9/11 Memorial: At site of terror, a site of grace (video)
The dedication of the 9/11 Memorial Sunday will evoke many emotions. Instrumental in bringing about the memorial are three Americans who were strangers on 9/11 but ultimately became linked by the terrible events of the day.
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In some instances, it was necessary to place the end of one group next to another group. For example, two brothers, John and Joseph Vigiano, both died on 9/11. One was a firefighter; one was a police officer. "We knew we would have to end one group here and start another group there to allow the two names to be placed next to each other," Arad says.Skip to next paragraph
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While he was working on the names, Walker was trying to find the right trees for New York City. "New York is a very, very tough place for a tree to grow," he says. "The trees are not in loamy soil with perfect drainage and irrigation and all that kind of stuff, so they get stressed."
Nonetheless, the trees became an integral part of the design. Walker ended up using white oaks. He adds, "We wanted the trees to have straight trunks that go up and branch out in a vase shape so when you go down the row, they would form a kind of Gothic arch, which is referring to the arches that were at the base of the World Trade Center originally."
As Walker and Arad fine-tuned their plans, Daniels was raising money. As of mid-August, donors in all 50 states and 60 countries had contributed $406 million, enough money to open the memorial this year and the museum next year.
"This memorial, this project, is going to define part of this country forever, and people have a very natural and positive instinct to want to be part of it," says Daniels, who is trying to raise another $20 million. All total, after public funding, the project will cost $700 million.
In addition to the memorial, construction has been going full-bore on several commercial projects in the area, including One World Trade Center and Four World Trade Center. As of late August, 1 WTC was 80 stories high (out of 104), and the other building was 48 stories.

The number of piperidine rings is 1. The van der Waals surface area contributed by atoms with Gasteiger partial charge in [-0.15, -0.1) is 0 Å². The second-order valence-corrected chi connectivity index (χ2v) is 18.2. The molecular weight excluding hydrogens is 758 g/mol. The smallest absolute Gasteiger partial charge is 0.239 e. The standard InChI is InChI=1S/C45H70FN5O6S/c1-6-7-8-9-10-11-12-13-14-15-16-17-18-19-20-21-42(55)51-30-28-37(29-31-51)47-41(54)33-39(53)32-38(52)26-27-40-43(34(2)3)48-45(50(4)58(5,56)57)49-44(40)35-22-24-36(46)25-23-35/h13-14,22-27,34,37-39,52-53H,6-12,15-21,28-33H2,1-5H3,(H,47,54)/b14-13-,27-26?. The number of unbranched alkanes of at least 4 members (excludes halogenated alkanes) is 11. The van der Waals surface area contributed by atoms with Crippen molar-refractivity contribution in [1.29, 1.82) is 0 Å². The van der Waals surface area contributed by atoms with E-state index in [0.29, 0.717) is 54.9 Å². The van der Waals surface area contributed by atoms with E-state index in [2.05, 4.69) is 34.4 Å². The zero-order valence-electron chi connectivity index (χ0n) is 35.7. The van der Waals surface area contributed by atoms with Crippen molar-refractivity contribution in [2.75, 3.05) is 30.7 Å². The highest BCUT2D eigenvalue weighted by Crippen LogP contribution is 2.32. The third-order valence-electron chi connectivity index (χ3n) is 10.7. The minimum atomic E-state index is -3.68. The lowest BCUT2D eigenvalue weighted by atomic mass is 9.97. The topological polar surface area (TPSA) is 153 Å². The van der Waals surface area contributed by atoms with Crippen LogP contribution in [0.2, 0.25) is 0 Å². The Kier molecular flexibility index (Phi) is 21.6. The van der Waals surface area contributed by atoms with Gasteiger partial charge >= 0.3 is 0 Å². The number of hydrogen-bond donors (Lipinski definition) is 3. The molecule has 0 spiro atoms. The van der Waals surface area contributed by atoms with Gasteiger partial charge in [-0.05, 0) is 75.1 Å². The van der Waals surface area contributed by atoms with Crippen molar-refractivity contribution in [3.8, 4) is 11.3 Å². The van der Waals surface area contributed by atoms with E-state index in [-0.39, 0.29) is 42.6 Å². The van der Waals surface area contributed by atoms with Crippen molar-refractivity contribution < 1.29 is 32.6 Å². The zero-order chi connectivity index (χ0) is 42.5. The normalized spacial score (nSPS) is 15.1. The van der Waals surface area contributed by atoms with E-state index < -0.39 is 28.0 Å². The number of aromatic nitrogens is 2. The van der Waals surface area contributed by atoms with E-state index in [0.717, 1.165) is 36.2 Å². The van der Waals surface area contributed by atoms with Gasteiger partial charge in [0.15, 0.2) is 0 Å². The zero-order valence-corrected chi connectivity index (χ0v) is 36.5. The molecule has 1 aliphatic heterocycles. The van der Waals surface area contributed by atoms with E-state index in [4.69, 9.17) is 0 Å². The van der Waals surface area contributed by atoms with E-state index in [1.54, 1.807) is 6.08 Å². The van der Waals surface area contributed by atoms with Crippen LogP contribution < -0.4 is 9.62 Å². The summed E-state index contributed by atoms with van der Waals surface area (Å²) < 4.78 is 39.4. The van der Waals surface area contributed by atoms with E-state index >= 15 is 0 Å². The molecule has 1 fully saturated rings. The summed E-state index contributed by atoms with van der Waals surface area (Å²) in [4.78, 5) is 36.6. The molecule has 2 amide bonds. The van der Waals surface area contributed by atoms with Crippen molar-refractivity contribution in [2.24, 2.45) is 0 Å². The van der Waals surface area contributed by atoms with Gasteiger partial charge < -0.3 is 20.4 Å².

Under the master plan for the site, no morning shadow from any of the buildings will fall on the memorial on this and future Sept. 11s.
Immediately after 9/11, Arad remembers walking to Washington Square Park in Greenwich Village. Scores of other New Yorkers, mostly strangers, came together to come to terms with the attacks. "That is to me what I remember about 9/11 – the courage and compassion and resilience that New Yorkers showed," he says.
He can envision his memorial having the same impact. "I can see someone sitting here in that once-in-a-lifetime moment and having an incredible emotional experience, and somebody sitting there eating their lunch and then going across the street to their office. Those two experiences not only can exist, but should," he says.
Daniels hopes that the memorial helps the families – that once they see the names of their loved ones and the respect accorded them, it will help bring some peace. This summer, he says, he took a woman – now raising her three sons who had lost their dad in the tragedy – to the memorial site when the waterfalls were being tested.
"Just to see her reaction to it and the sense of all the different people, all the different occupations that have been working towards memorializing her husband and her kids' father – it was a very uplifting feeling for her. And hopefully, it is representative of how family members in general take it in," says Daniels.
Walker hopes that the memorial and plaza feel like a great cathedral to visitors.
"When you think about it, when you go in it's very deliberative," he explains. "Then ... it's all about going out into the world again, and you are refreshed.... You know that life does go on."
IN PICTURES: 9/11 memorials around the world